I feel pretty good. I’ve been blessed not to have any
serious injuries while at Tech, and really I don’t have any nagging injuries
since I’ve left. You know, I’ve taken some hits in the course of the season
that beats up your body, but I’ve been able to recover. Pretty much the only
thing now is I’ve had some hip flexor problems with my left hip, but it’s
nothing that has kept me from running. A couple of stretches that I do, it kind
of bothers me, but it’s nothing serious.
Right now, they’ve told me I’m looking at anything
from fourth or fifth round to free agency, which is pretty loose. It’s kind of
early right now.
When I was younger, the NFL was never on my mind – the
NBA was. I really wasn’t thinking of playing football professionally, I was
thinking basketball. When I did start playing football in middle school, and
then in high school, that’s when it started to dawn on me that football would
be great, I think that might be my ticket.
On Winning ACC Player of the Year
Having success during my senior year didn’t really
change my perception of me, but I think it changed a lot of other people’s,
which is a good thing. You’re going to need to gain people’s respect to get
to that next level. You have to turn heads, you have to be an exceptional player
and sometimes do things over the top to make it to the next level, especially
when you’re a quarterback who’s not that tall. Some people say height is a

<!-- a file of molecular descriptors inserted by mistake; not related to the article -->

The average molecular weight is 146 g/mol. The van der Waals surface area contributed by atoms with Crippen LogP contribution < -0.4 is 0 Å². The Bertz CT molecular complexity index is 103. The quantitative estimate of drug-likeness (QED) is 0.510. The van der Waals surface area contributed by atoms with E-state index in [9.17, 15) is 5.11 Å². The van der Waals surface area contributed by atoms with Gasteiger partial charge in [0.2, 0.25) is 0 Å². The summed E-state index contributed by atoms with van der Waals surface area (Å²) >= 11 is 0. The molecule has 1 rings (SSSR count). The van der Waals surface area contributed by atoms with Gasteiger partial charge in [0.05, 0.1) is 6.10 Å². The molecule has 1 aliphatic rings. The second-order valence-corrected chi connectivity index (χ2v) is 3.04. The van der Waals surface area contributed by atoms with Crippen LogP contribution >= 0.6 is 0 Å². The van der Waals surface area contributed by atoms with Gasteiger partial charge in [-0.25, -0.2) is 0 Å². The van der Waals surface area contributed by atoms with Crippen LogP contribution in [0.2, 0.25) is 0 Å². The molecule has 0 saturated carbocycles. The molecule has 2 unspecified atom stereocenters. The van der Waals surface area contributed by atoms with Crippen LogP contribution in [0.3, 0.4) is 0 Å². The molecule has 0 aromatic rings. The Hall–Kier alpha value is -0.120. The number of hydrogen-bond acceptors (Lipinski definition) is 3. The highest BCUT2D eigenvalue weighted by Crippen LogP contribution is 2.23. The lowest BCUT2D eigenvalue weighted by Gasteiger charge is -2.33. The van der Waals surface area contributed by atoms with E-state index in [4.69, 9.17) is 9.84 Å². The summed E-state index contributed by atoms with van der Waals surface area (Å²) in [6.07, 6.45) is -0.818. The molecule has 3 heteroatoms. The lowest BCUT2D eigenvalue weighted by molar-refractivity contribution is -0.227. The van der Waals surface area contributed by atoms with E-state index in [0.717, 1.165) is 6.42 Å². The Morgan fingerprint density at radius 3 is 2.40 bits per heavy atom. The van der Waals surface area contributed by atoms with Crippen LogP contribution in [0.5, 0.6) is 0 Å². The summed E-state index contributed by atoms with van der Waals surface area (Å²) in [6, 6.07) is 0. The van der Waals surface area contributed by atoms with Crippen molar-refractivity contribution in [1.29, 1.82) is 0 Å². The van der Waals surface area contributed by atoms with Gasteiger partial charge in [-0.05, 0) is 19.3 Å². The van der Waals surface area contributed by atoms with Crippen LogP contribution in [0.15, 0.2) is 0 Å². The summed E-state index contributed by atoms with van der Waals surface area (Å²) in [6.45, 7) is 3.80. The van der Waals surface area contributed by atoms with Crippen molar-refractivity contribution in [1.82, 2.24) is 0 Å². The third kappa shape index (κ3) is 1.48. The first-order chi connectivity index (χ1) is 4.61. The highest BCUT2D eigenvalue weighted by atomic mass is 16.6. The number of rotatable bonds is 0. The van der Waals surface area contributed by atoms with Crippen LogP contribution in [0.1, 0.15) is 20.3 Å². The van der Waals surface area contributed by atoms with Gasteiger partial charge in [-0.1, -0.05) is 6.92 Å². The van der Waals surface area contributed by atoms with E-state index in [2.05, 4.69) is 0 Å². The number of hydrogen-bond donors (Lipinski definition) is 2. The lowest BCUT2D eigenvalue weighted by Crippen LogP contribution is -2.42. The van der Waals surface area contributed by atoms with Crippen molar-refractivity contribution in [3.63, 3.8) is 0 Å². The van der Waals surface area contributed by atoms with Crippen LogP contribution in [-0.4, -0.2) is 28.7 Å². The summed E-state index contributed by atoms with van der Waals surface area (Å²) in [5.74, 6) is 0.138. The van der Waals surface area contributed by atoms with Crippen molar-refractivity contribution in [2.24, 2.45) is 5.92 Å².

factor, but I’ve been throwing over people that are 6-6, 6-5 now, so getting
there has never been a question for me and I’ve never really thought about the
I guess it was just wanting to prove something to
everybody else, because I knew what I was capable of, it was just a matter or
putting it all together and God willing, it came together for me this year.
On Finishing Last Year Strong
I guess you could say we were just executing better. My
confidence has always been there. I felt like given the opportunity and the
chances to throw the ball enough times, that I would get better. The only way
you are going to get better is to get out there and do it more and more. Over
time, I’ve thrown a lot of passes in my career. As that goes on, you see a lot
of defenses, you see a lot of different reads, and your decision making gets
better over time. So as long as you are improving, your touchdown to
interception ratio should improve also and that comes with being more
comfortable with the system and making better decisions.